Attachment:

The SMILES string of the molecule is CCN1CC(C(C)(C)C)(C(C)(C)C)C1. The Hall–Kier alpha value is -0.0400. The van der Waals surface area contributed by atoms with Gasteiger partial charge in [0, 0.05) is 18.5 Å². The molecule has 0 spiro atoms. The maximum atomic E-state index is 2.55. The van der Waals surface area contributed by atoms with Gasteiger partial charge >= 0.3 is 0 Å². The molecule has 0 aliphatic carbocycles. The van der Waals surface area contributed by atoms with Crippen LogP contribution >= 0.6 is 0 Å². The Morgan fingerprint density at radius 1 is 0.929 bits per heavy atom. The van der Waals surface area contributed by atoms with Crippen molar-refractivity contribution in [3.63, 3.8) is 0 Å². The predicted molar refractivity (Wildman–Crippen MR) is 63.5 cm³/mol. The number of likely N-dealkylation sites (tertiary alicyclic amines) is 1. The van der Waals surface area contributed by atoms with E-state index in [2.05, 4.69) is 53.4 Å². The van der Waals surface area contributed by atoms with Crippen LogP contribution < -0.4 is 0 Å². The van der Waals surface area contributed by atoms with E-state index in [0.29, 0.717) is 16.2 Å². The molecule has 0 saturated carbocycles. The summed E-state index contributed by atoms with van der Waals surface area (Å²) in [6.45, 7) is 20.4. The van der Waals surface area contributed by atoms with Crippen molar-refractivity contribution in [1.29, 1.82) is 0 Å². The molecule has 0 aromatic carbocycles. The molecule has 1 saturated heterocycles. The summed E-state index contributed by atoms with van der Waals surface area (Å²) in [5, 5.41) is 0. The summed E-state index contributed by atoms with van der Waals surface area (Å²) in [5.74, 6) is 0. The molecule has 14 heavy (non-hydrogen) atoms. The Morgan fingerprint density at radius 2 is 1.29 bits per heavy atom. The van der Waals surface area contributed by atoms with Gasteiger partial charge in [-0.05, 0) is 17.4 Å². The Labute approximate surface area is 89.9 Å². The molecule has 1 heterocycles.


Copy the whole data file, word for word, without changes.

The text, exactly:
The SMILES string of the molecule is CCN1CC(C(C)(C)C)(C(C)(C)C)C1. The Hall–Kier alpha value is -0.0400. The van der Waals surface area contributed by atoms with Gasteiger partial charge in [0, 0.05) is 18.5 Å². The molecule has 0 spiro atoms. The maximum atomic E-state index is 2.55. The van der Waals surface area contributed by atoms with Gasteiger partial charge >= 0.3 is 0 Å². The molecule has 0 aliphatic carbocycles. The van der Waals surface area contributed by atoms with Crippen LogP contribution >= 0.6 is 0 Å². The Morgan fingerprint density at radius 1 is 0.929 bits per heavy atom. The van der Waals surface area contributed by atoms with Crippen molar-refractivity contribution in [3.63, 3.8) is 0 Å². The predicted molar refractivity (Wildman–Crippen MR) is 63.5 cm³/mol. The number of likely N-dealkylation sites (tertiary alicyclic amines) is 1. The van der Waals surface area contributed by atoms with E-state index in [2.05, 4.69) is 53.4 Å². The van der Waals surface area contributed by atoms with Crippen LogP contribution < -0.4 is 0 Å². The van der Waals surface area contributed by atoms with E-state index in [0.29, 0.717) is 16.2 Å². The molecule has 0 saturated carbocycles. The summed E-state index contributed by atoms with van der Waals surface area (Å²) in [6.45, 7) is 20.4. The van der Waals surface area contributed by atoms with Crippen molar-refractivity contribution in [1.29, 1.82) is 0 Å². The molecule has 0 aromatic carbocycles. The molecule has 1 saturated heterocycles. The summed E-state index contributed by atoms with van der Waals surface area (Å²) in [5, 5.41) is 0. The summed E-state index contributed by atoms with van der Waals surface area (Å²) in [5.74, 6) is 0. The molecule has 14 heavy (non-hydrogen) atoms. The Morgan fingerprint density at radius 2 is 1.29 bits per heavy atom. The van der Waals surface area contributed by atoms with Gasteiger partial charge in [-0.05, 0) is 17.4 Å². The Labute approximate surface area is 89.9 Å². The molecule has 1 heterocycles.